Bay Journal

January 2000 - Volume 9 - Number 10

Council seeks public comment on 2000 Bay pact

The Bay states want to finish by the end of the next decade the cleanup job they started a dozen years ago.

In a draft new Bay agreement, officials from the Bay jurisdictions envision a clean Bay by the year 2010 that is filled with 10 times as many oysters, a healthier blue crab population, more grass beds and is buffered by least 25,000 additional acres of wetlands.

The agreement, expected to be finalized in June, was released for public comment at the Chesapeake Bay Executive Council meeting in December. ...

Burning issue: Abilitly to creat fire on demand wasn’t always easy

The U.S. Forest Service partners of the Chesapeake Bay Program organized an excellent conference last November on the fragmentation of the basin’s woodlands. The severing of our forests into ever smaller, often disconnected, parcels is a serious concern as it puts people in conflict with forests and jeopardizes the habitat for scores of woodland species that need the isolation of sizeable woodland tracts. Fragmentation also divides woodland ownership into small units that make it uneconomical to harvest for timber. ...

Businesses, professor, activist honored for efforts to save Bay

Three individuals and several businesses were recently honored for their efforts to help restore the Chesapeake Bay

The Chesapeake Executive Council announced the winners of its 1999 Businesses for the Bay Excellence Awards, which honor outstanding and significant work in preventing pollution. Criteria for the awards include: environmental and social significance; technical value and transferability to other sectors; degree of commitment; and originality and innovation. The winners are:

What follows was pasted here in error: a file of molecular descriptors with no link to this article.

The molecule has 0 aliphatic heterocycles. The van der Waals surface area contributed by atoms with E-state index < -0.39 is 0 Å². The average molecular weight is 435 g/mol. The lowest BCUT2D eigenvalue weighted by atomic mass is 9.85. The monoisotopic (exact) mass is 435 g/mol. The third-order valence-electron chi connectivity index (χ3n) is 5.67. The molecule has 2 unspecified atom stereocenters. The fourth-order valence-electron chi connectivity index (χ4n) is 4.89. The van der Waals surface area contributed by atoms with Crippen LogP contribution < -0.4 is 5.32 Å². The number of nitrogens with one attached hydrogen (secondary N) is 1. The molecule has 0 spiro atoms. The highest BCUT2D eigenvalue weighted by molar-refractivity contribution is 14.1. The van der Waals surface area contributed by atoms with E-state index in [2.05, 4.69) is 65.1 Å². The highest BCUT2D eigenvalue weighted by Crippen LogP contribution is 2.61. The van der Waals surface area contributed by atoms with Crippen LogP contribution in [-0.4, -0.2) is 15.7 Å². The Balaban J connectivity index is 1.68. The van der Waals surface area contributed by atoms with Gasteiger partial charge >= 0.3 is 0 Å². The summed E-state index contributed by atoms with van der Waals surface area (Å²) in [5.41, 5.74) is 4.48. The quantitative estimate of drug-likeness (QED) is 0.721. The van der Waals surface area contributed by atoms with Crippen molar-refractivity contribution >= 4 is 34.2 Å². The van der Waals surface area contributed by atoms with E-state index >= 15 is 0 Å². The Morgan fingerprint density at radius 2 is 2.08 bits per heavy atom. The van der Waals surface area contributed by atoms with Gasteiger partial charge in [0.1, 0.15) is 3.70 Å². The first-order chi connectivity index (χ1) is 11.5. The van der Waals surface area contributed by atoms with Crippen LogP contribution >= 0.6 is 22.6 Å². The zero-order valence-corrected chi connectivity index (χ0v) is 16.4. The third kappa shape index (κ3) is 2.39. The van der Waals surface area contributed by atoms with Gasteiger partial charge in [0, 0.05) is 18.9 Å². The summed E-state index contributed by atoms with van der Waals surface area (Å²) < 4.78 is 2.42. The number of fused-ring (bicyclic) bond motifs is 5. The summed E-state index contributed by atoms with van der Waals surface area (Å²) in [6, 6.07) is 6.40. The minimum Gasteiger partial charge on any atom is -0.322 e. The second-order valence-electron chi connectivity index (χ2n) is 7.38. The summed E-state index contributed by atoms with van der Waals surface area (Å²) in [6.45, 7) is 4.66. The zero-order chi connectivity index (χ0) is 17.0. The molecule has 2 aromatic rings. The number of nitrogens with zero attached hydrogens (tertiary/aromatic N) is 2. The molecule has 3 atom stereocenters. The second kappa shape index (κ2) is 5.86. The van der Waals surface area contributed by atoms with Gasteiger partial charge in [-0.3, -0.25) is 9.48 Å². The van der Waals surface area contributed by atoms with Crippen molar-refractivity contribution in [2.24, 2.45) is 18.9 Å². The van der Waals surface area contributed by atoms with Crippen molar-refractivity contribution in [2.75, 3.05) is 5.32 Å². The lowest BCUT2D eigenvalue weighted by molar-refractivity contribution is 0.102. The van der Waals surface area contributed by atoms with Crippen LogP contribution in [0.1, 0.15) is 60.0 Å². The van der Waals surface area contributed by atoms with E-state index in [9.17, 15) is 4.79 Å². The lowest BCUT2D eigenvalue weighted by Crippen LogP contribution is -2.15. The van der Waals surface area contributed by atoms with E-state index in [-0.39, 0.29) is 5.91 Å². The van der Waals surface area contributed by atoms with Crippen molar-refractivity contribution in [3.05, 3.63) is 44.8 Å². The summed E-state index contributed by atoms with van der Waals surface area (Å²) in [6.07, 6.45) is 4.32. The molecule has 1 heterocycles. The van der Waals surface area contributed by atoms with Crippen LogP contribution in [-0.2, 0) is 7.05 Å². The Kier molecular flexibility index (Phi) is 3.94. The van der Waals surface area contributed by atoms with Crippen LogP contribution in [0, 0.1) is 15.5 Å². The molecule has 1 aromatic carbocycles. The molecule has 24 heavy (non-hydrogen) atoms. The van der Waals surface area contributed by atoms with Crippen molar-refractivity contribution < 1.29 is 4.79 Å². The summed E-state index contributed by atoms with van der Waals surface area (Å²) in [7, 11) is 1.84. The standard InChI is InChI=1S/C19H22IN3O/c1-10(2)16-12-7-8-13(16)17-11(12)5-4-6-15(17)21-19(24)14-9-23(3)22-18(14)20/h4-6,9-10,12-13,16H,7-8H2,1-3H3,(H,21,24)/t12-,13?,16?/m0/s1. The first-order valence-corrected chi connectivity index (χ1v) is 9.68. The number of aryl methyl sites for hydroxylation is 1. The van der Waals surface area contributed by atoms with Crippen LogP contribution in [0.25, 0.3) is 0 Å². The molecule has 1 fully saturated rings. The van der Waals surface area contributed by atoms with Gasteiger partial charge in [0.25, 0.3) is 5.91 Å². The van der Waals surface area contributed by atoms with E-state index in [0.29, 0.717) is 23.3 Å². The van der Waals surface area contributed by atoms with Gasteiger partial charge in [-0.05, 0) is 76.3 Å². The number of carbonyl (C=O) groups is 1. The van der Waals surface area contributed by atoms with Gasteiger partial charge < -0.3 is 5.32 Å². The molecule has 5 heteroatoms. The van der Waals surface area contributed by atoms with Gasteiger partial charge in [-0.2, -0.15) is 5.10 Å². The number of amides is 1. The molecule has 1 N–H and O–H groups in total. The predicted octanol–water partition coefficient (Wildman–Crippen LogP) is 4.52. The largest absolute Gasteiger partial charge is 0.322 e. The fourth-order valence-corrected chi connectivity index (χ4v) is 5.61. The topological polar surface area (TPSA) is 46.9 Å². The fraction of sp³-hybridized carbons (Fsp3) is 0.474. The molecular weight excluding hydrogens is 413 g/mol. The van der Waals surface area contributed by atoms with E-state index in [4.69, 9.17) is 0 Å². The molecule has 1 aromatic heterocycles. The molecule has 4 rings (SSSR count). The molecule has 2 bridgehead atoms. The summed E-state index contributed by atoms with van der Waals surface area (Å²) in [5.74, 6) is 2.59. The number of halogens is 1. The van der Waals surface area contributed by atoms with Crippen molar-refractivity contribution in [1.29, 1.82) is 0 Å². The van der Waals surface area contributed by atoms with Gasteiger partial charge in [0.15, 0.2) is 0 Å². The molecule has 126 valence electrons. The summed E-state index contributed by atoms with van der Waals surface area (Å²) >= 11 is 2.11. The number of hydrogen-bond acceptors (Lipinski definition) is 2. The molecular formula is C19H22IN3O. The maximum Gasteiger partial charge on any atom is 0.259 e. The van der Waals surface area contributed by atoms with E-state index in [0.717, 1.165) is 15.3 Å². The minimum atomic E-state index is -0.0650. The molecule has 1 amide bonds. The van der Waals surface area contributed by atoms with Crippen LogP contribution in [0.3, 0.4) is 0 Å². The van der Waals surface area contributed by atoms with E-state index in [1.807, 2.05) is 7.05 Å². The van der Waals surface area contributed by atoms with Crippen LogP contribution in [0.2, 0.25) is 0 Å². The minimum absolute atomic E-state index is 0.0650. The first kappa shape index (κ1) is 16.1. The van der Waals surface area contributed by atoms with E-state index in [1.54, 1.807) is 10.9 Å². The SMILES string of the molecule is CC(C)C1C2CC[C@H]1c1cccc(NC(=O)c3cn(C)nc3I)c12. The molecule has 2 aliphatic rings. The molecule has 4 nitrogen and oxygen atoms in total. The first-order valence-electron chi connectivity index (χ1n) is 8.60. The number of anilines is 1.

• Parker’s Exxon – Outstanding Achievement for Small Business: Winner of the 1998 Award, this Washington, D.C. service station has introduced even more measures to reduce its releases to the Bay. It has created an area designated solely for recycling and installed a shelter for used batteries to eliminate the possibility of contaminating stormwater runoff. It recycles the oily water collected in it automotive bays


Total Maximum Daily Loads

Portions of the hundreds of lakes, rivers and streams in the Bay watershed fail to meet their water quality standards. Under the Clean Water Act, states are required to write detailed cleanup plans, known as TMDLs, for each of those impaired waterways. If they fail to do so, the EPA must do it.

In addition, the Bay, itself, was recently listed as impaired, and will need an enforceable TMDL unless it is “cleaned up” before 2011. The Bay is unlikely to meet existing water quality standards in either Virginia or Maryland that call for water quality conditions which probably surpass those that existed before the region was even settled. As a result, the Bay states will probably need to set new standards before the Bay can be removed from the list. ...

Criteria being developed to determine what is a ‘clean Bay’

Imagine, for a moment, that you are a blade of underwater grass stuck 3 feet deep in a salty portion of the Chesapeake Bay.

Like a seedling trying to survive in the middle of a forest, you would want as much sunlight as possible to keep from withering away. But in your case, algae and sediment floating overhead keep hogging the light.